Memories of Powell
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old stacks were just unbelievable. You couldn't find your way out
of them. That is, of course, assuming you were able to find your
way in in the first place. -- James Cheng, director,
UCLA East Asian Library
wonder if the library is as quiet now as it was then. There were
monitors: If you even whispered to the person sitting right next
to you, the monitor would come over and say, "SHHH!!" --
Frances Garrett '36
was with apprehension that I embarked on my own personal tour of
Powell one hot afternoon last August, weeks before the official
campus open house that was attended by hundreds of alumni, faculty,
staff and students. (September was filled with dozens of events
celebrating the reopening of the library; I attended many of them.)
I just couldn't wait for the official rededication. I needed to
find out what they'd done to my hideaway tout de suite.
opened the front door, took a step inside, and instantly noticed
a huge difference. Could it be? A blast of cold air! Previously,
only the stacks had been air-conditioned to protect the books. Students
and staff shvitsed. Now the entire building was wonderfully chilly.
the stairs and took a quick look around; the interior was pretty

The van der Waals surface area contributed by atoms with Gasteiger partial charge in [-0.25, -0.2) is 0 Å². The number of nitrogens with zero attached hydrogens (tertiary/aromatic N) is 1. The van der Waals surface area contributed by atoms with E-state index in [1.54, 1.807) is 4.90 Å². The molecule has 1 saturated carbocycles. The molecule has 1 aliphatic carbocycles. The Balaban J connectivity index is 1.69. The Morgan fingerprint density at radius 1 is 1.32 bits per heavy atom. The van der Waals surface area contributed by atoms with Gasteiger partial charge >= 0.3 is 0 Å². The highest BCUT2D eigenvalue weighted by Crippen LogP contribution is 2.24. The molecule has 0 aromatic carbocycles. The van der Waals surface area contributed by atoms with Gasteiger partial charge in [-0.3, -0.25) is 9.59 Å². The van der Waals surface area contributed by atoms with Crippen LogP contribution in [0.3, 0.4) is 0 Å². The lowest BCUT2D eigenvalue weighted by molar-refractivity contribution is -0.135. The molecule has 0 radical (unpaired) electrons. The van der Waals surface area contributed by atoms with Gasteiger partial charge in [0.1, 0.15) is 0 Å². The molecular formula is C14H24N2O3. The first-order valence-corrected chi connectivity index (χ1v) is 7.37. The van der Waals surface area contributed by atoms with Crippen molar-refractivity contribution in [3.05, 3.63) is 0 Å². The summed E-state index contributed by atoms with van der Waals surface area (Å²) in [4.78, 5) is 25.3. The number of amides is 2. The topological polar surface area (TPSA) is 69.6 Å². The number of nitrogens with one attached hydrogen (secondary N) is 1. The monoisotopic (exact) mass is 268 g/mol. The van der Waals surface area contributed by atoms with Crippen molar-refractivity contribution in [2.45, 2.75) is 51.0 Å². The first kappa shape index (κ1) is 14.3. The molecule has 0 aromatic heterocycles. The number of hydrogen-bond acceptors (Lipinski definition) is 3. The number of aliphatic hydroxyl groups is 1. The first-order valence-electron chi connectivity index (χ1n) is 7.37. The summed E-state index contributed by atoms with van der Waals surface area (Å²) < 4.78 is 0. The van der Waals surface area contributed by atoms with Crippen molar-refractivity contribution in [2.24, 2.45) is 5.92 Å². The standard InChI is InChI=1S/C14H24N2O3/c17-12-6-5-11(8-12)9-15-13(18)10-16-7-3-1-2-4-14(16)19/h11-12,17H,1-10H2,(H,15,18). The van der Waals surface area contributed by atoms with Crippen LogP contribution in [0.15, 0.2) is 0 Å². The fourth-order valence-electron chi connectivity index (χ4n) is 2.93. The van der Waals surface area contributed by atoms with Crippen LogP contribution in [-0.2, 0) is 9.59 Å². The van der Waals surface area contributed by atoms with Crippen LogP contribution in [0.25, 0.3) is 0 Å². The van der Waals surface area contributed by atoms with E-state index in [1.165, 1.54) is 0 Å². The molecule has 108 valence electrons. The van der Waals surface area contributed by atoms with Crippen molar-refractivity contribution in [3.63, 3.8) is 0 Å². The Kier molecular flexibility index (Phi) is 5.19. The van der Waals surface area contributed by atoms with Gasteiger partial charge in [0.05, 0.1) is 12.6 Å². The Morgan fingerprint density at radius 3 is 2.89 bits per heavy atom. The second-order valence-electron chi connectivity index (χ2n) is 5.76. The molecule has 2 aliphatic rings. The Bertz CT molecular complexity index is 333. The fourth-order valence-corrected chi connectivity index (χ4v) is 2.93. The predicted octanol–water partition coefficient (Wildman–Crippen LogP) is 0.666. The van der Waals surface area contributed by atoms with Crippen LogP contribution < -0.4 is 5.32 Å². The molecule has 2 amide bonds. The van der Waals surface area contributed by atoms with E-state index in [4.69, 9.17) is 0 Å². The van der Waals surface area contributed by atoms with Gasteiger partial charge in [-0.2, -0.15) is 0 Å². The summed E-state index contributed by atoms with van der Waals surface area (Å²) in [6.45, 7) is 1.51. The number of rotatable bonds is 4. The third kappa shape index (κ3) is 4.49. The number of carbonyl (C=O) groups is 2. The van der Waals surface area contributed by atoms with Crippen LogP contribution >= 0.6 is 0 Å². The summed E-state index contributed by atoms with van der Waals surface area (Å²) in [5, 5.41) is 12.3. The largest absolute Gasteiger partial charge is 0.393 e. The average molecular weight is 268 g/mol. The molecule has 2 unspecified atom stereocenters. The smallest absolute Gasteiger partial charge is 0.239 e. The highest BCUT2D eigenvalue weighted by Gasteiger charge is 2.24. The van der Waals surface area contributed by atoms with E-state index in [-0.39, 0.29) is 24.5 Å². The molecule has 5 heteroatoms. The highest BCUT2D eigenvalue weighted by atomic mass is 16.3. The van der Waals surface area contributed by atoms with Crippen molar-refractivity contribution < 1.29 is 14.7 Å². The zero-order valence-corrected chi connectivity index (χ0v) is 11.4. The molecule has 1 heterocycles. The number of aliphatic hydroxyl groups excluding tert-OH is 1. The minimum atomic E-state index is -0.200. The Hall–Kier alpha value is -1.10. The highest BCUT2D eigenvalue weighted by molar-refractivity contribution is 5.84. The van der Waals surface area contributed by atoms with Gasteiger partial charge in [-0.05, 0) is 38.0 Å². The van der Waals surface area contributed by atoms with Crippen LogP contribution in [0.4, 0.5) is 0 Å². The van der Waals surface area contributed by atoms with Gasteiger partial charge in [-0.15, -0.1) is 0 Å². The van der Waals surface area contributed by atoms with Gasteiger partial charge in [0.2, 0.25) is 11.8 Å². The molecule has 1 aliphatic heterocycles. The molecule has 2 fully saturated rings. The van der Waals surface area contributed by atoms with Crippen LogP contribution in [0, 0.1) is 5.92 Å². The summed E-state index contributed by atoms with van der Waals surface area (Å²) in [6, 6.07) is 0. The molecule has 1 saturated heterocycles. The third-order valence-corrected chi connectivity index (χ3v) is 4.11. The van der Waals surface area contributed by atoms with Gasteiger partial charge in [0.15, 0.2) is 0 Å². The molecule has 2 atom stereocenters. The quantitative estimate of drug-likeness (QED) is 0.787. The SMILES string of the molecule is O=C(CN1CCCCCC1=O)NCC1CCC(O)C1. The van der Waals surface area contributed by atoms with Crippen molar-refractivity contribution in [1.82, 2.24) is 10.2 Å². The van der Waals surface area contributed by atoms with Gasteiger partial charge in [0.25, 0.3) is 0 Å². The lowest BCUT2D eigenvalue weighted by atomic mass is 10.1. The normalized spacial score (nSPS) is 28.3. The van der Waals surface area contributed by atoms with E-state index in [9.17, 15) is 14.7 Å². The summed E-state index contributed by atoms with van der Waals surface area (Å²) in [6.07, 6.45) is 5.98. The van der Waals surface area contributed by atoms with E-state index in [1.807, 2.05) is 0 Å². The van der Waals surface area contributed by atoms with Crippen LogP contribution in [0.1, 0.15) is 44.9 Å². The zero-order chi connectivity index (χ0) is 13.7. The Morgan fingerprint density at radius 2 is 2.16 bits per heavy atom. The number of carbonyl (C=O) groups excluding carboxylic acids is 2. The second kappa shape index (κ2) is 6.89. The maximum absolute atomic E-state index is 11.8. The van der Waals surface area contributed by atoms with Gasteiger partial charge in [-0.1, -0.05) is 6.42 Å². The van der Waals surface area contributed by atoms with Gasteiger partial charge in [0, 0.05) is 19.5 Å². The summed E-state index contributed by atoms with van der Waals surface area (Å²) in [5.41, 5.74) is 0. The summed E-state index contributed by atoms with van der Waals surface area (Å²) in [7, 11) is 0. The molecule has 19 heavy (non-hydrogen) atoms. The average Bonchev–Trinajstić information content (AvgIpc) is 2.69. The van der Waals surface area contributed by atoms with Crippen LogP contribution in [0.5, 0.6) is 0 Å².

much as I remembered it. But I was struck by the presence of natural
light. New windows at the top of the Rotunda dome and on the south
side of the building add brightness that has broken up the pleasant
gloom that seemed perennially to fill every nook and cranny. I also
found brand-new drinking fountains and bathrooms on every floor
-- critically important if you spend a lot of time in the library.
And with the "Night Powell" extended-hours reading room in operation
(open most nights until 2 a.m.), you can now spend more time here
than ever before.
screwed up the courage to check out the stacks, and, I'm pleased
to say, found that my fears were groundless. The new stacks, situated
neatly on the library's two lowest floors, are, in a word, gorgeous.
Roomy and open, they are enclosed by walls painted a bright ivory
and pillars covered in Italian stone [what kind?]. Walnut tables
and cubicles ground the spaces warmly but authoritatively; the old
gray bookshelves have been replaced by stylish metal ones the color
of burnt sienna. The good news and the bad news: The stacks have
lost the dark, creepy feeling I used to love.